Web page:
Born in Germany just months before the final European battle of World War II, Anselm Kiefer grew up witnessing the results of modern warfare and the division of his homeland. He also experienced the rebuilding of a fragmented nation and its struggle for renewal. Kiefer dedicated himself to investigating the interwoven patterns of German mythology and history and the way they contributed to the rise of Fascism. He confronted these issues by violating aesthetic taboos and resurrecting sublimated icons. In one of his earliest projects, his 1969 Occupations (Besetzungen) series, Kiefer photographed himself mimicking the Nazi salute at various sites during a journey through Switzerland, France, and Italy. Subsequent paintings—immense landscapes and architectural interiors, often encrusted with sand and straw—invoke Germany's literary and political heritage; references abound to the Nibelung legends and Richard Wagner, Albert Speer's architecture, and Adolf Hitler. Beginning in the mid-1980s, and especially following his move to southern France in the early 1990s, Kiefer's iconography expanded to encompass more universal themes of civilization, culture, and spirituality, drawing upon such sources as the Kabbalah, alchemy, and ancient myth.
The Paths of World Wisdom: Hermann's Battle (Wege der Weltweisheit: Die Hermannsschlacht, 1982–93) depicts a tangled pantheon of historical German figures, whose portraits are set within a forest and connected by the superimposed rings of tree trunks. It belongs to a series of similar large woodcut collages that Kiefer created in the late 1970s and early 1980s. The title alludes to Hermann—also known by his Roman name, Arminius—who successfully led the Germanic tribes against the Romans at the Battle of Teutoburg Forest in 9 CE, thereby ensuring that Germania remained independent from the Roman Empire. Hermann became a powerful symbol for 19th-century German nationalists, and during the Third Reich the Nazis used his myth to proclaim the racial superiority of the so-called "Aryan" race. The figures represented here range from 18th- and 19th-century intellectuals, poets, and composers, to Prussian leaders and industrialists, to Nazi military leaders. The portraits were largely based upon those in a 1937 book, Face of the German Leader: 200 Portraits of German Fighters and Pioneers across 2000 Years, which presented a legitimating genealogy of Nationalist Socialism. In Kiefer's composite woodcut, the heads of these various figures are densely and roughly interposed without any seeming order, and a sinister bonfire expands from the work's center, just below the portrait of Hermann himself.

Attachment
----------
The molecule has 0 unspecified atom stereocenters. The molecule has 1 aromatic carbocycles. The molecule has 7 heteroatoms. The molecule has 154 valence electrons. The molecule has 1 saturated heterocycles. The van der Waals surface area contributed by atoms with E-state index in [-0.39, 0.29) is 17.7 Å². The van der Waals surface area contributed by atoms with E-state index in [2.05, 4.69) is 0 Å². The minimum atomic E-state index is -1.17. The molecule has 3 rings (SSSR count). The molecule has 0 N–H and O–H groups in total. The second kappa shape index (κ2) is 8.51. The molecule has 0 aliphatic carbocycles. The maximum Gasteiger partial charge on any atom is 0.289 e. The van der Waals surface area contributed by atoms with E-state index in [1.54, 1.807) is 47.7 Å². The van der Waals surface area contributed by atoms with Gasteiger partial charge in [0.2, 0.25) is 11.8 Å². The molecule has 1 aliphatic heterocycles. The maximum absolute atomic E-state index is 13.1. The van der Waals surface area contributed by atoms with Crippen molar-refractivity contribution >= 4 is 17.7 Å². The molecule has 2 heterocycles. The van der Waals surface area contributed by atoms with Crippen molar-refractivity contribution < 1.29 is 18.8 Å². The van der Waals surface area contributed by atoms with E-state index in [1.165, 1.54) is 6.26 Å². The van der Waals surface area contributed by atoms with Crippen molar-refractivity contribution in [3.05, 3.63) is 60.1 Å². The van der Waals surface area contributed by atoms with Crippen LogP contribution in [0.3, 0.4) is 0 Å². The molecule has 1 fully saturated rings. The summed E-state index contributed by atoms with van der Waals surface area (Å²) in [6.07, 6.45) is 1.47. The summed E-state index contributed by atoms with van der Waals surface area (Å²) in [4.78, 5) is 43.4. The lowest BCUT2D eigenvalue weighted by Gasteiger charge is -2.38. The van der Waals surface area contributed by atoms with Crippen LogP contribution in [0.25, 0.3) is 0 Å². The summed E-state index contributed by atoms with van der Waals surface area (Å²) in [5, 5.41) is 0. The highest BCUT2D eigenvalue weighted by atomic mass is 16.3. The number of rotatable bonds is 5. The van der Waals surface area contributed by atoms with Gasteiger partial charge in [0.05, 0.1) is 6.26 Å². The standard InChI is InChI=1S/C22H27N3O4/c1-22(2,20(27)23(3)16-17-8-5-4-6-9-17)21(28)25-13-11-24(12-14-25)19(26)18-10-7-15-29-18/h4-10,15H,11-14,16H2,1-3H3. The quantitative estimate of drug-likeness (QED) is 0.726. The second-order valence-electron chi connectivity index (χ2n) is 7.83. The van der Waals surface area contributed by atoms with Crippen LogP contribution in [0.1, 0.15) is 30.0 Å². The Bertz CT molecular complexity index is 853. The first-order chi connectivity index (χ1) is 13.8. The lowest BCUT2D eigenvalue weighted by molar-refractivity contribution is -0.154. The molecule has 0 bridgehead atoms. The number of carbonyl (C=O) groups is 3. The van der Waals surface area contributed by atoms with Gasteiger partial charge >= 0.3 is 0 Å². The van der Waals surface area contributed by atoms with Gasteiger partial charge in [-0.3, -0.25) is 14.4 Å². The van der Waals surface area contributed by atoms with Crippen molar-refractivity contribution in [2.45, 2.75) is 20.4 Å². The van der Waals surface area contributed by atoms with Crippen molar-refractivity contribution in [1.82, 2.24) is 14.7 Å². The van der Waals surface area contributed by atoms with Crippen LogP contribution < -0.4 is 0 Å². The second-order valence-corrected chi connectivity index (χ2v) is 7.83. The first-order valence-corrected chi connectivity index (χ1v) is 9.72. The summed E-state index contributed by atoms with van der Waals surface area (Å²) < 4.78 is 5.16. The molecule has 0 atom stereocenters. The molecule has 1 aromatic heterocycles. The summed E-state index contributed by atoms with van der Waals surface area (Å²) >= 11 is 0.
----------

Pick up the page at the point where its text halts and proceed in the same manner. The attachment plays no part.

Kiefer's selection of medium here is closely calibrated to the subject: woodcutting is a traditional technique deeply associated with German art, from the great Renaissance artist Albrecht Dürer to 20th-century Expressionists, like Ernst Ludwig Kirchner, who self-consciously revived it. Kiefer has used composite woodcuts in a number of his works, including another piece in the Guggenheim Museum Bilbao collection, Untitled (The Rhine) (Ohne Titel [Der Rhein], 1982).
1. See Hans Dickel, "Off the Beaten Track: On the Series Ways of Worldly Wisdom," in Klaus Gallwitz, ed., Anselm Kiefer: Wege der Weltweisheit/Die Frauen der Revolution (Düsseldorf: Richter Verlag, 2007).
Nancy Spector. "Anselm Kiefer." In Spector, ed. Guggenheim Museum Collection: A to Z. 3rd rev. ed. New York: Guggenheim Museum, 2009.
Miguel López-Remiro. "Anselm Kiefer." In Guggenheim Museum Bilbao Collection. Bilbao: Guggenheim Museum Bilbao; Madrid: TF Editores, 2009.
"Anselm Kiefer." In The Permanent Collections of the Guggenheim Museums. Bilbao: Guggenheim Museum Bilbao, 2007.